The true scale of QE is n still cloaked in mystery

EXPECTATIONS about quantitative easing (QE) have now been driven so high – with the market anticipating between $500bn and $1 trillion of extra liquidity – that someone was soon bound to call a halt to the party. That killjoy has arrived, in the form of US broker BTIG’s Mike O’Rourke.

“There are many who have QE trades on and we believe there is high risk that they will be disappointed if the Federal Open Markets Committee (FOMC) walks the way it has been talking the talk,” he wrote in a note to investors last week.

O’Rourke suggests that Ben Bernanke has completely lost control of the QE narrative, leading to expectations massively out of line with his original intentions. The Fed is therefore in a bind: disappoint and cause a correction or pander to the markets. Either way, O’Rourke points to the influence of St Louis Fed chairman Jim Bullard as evidence that Bernanke will let the extra cash dribble out of the Fed only gradually and in response to economic data. If he is correct, the FOMC’s next meeting on 2-3 November will be a nasty shock for markets that have grown increasingly reliant on a tidal wave of QE.

As GFT’s David Morrison says: “The market has priced in QE; the question is how much is priced in.” Morrison estimates $1 trillion. BNP Paribas’ forex strategist Mary Nicola puts it at $500bn over five months, followed by an additional $1 trillion if necessary. As a result, she forecast that “a weaker dollar looks like it might have more to go” and is predicting parity with the Aussie and loonie by the end of the year.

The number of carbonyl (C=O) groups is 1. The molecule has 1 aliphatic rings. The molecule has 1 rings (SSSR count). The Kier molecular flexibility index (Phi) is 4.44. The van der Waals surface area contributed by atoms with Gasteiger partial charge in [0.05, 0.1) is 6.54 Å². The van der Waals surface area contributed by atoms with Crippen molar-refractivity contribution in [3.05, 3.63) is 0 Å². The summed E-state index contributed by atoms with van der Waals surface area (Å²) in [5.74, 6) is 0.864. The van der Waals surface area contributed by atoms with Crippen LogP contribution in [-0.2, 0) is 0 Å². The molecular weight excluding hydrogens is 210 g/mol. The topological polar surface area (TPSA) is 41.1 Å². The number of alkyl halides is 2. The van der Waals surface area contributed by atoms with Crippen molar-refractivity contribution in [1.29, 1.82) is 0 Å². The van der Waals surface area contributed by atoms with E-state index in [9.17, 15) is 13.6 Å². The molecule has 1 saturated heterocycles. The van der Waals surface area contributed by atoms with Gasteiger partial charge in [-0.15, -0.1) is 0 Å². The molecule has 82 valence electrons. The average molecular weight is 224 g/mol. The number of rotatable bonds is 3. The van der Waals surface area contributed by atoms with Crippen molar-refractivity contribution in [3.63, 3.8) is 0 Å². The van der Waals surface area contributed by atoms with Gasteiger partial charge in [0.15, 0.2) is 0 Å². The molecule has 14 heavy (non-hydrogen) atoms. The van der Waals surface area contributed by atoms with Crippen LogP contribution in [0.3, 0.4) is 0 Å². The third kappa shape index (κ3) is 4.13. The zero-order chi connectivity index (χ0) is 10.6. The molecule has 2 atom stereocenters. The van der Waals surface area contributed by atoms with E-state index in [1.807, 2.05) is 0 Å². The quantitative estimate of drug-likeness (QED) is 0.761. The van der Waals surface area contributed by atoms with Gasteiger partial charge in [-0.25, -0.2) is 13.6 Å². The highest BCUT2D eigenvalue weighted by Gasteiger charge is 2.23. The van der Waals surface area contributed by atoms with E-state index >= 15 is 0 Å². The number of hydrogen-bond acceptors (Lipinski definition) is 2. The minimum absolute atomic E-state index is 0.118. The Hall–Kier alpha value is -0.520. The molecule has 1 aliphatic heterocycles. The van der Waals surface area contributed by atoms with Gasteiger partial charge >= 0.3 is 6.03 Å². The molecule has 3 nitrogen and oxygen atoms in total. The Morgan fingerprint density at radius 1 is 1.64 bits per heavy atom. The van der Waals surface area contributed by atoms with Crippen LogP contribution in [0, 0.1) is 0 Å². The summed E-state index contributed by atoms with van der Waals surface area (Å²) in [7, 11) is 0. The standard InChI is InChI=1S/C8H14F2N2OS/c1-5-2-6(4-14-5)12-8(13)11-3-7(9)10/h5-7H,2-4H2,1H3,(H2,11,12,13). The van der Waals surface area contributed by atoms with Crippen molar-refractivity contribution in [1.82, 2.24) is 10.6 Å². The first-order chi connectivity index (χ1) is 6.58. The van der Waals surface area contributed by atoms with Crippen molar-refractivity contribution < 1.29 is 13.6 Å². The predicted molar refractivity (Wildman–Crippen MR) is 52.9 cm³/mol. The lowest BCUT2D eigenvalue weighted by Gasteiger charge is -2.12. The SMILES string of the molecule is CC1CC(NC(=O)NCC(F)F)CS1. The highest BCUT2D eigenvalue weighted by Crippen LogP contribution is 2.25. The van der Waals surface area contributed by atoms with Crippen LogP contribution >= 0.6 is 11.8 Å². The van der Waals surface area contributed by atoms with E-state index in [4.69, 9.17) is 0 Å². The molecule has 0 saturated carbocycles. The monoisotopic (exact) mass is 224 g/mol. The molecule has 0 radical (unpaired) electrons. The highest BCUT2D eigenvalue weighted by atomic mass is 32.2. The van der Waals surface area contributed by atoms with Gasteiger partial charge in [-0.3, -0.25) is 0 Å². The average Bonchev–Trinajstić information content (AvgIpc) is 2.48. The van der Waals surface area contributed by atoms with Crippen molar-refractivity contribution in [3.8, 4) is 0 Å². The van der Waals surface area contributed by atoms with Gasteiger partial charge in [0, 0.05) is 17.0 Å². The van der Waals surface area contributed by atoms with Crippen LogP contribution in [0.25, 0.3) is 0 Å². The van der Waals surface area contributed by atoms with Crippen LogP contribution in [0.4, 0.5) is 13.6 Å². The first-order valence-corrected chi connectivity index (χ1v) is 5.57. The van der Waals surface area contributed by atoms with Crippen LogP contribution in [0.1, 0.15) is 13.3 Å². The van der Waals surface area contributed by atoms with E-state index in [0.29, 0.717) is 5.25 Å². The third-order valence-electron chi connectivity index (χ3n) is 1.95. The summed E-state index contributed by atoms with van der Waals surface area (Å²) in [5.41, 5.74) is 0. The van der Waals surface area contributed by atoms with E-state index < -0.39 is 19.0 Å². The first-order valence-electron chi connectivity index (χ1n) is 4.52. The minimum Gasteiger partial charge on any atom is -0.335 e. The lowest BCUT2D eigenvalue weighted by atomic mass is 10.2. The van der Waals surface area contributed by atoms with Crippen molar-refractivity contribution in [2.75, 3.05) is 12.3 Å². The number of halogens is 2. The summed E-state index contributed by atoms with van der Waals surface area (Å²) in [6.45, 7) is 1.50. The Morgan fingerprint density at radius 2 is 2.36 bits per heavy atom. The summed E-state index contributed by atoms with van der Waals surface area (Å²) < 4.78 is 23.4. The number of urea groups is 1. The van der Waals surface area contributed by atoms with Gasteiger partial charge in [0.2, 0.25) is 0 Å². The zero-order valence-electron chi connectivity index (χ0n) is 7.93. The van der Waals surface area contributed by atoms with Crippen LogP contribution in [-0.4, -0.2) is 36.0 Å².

But the truth is that the Fed’s lack of clarity has kept everybody guessing. The realisation that huge QE inflows are not a given seems to have knocked the dollar upwards in the last few days, as CMC Markets’ Michael Hewson notes: “The Fed chairman’s comments about the difficulties in determining the pace, size and costs of any purchases has given the markets pause for thought.”

A pause is well-advised. If the Fed is not sending clear signals, after all, neither is the US economy. A reasonably strong earnings season and good retail figures on Friday are matched by persistently high unemployment and a struggling housing market weighed down further by the foreclosures mess.

As Charles Schwab’s Kully Samra says: “Adding more cash into the system isn’t necessarily going to change things. The problem is not the amount of money. It’s the velocity of money – the amount of money left on the sidelines (see chart).”

The truth is that for the US economy in the long-term, it might not matter what the Fed does. In the meantime, dollar traders are left guessing how much QE the market has banked on and how much Bernanke will deliver.